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Secondhand smoke exposure: Effects in children

Jonathan M Samet, MD, MS
Marianna Sockrider, MD, DrPH
Section Editors
George B Mallory, MD
Teresa K Duryea, MD
Deputy Editor
Alison G Hoppin, MD


Few epidemics have been as devastating and preventable as that caused by tobacco consumption. Cigarette smoking became highly prevalent in most developed countries through the 20th century; with a lag of several decades, the rise of smoking was followed by epidemic increases in smoking-related diseases, including lung and other cancers, heart disease, and chronic lung disease. Despite mounting epidemiologic evidence and authoritative syntheses in the reports of the United States Surgeon General, smoking and smoking-related diseases are still major public health concerns. There has been some success with tobacco control in developed countries; however, tobacco smoking is on the rise in developing countries.

The issue of exposure to secondhand smoke (SHS) and health has a much briefer history, although the irritating nature of tobacco smoke to the nonsmoker has long been chronicled. Some of the first epidemiological studies on SHS exposure and health were reported in the late 1960s [1-3]. Initial investigations focused upon parental smoking and lower respiratory illnesses in infants; studies of lung function and respiratory symptoms in children soon followed [4,5]. The first major studies on SHS and lung cancer in nonsmokers were reported in 1981 [6,7], and by 1986, the evidence supported the conclusion that SHS was a cause of lung cancer in nonsmokers, a conclusion reached by the International Agency for Research on Cancer (IARC), the United States Surgeon General, and the United States National Research Council [4,8,9].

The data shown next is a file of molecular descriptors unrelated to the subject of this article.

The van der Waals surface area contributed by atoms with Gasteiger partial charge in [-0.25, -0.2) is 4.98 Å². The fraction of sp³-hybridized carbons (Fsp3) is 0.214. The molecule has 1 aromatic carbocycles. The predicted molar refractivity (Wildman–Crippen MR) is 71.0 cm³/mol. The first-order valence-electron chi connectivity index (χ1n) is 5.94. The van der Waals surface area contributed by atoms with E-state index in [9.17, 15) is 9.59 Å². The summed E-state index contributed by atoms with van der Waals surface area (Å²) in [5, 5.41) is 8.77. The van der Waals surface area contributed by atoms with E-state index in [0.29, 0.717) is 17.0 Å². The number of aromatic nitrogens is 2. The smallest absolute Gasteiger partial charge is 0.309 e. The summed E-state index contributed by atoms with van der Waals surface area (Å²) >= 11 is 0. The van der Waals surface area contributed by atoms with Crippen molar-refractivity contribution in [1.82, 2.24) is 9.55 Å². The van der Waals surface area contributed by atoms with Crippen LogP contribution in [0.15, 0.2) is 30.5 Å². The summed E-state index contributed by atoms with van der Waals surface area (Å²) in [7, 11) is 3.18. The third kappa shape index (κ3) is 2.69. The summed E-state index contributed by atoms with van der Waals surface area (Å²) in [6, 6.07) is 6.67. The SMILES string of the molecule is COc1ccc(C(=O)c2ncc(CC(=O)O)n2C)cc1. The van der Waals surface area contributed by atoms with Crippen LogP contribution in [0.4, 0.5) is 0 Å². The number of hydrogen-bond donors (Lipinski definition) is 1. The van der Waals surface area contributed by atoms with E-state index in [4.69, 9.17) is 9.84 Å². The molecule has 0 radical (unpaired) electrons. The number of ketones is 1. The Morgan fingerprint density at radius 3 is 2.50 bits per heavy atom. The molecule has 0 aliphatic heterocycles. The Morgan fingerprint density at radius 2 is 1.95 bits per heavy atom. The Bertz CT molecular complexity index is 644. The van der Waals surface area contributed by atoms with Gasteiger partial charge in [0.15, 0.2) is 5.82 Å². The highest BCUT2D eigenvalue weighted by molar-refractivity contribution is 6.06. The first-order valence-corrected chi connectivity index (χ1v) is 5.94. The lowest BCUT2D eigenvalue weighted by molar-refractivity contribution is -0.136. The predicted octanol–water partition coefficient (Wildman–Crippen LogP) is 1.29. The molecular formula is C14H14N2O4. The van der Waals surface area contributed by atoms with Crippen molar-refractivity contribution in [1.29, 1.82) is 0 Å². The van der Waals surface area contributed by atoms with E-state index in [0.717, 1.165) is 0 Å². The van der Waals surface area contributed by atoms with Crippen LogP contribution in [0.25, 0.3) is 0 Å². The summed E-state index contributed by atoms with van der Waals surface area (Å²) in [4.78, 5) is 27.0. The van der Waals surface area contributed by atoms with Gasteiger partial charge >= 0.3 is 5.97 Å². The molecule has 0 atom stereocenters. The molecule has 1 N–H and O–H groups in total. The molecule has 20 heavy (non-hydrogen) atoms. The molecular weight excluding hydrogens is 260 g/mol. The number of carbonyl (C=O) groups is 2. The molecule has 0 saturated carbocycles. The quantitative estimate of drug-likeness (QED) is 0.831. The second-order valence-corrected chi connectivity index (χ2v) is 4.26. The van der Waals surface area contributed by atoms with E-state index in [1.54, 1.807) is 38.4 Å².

A substantial body of evidence has continued to identify new diseases and other adverse effects, including increased risk for coronary heart disease and stroke associated with SHS [10]. The comprehensive review in the 2014 report of the Surgeon General, The Health Consequences of Smoking—50 Years of Progress leaves no doubt that involuntary exposure to tobacco smoke is harmful to nonsmokers [10]. The findings on SHS and disease have been the foundation of the drive for smoke-free indoor environments and for educating parents concerning the effects of their smoking on their children's health.

The effects of SHS on the health of children will be reviewed here. The health effects of SHS in adults and approaches to limit exposure to SHS are discussed separately. (See "Secondhand smoke exposure: Effects in adults" and "Control of secondhand smoke exposure".)


Secondhand smoke (SHS) is one of several terms used for the involuntary exposure of nonsmokers to tobacco smoke from the smoking of others. The smoke inhaled by nonsmokers has also been referred to as environmental tobacco smoke (ETS), but this term has fallen out of use. More than one billion adults worldwide are smokers [11], implying that some SHS exposure is almost unavoidable for children and for the two-thirds of adults who do not smoke.

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Literature review current through: Nov 2017. | This topic last updated: Nov 07, 2017.
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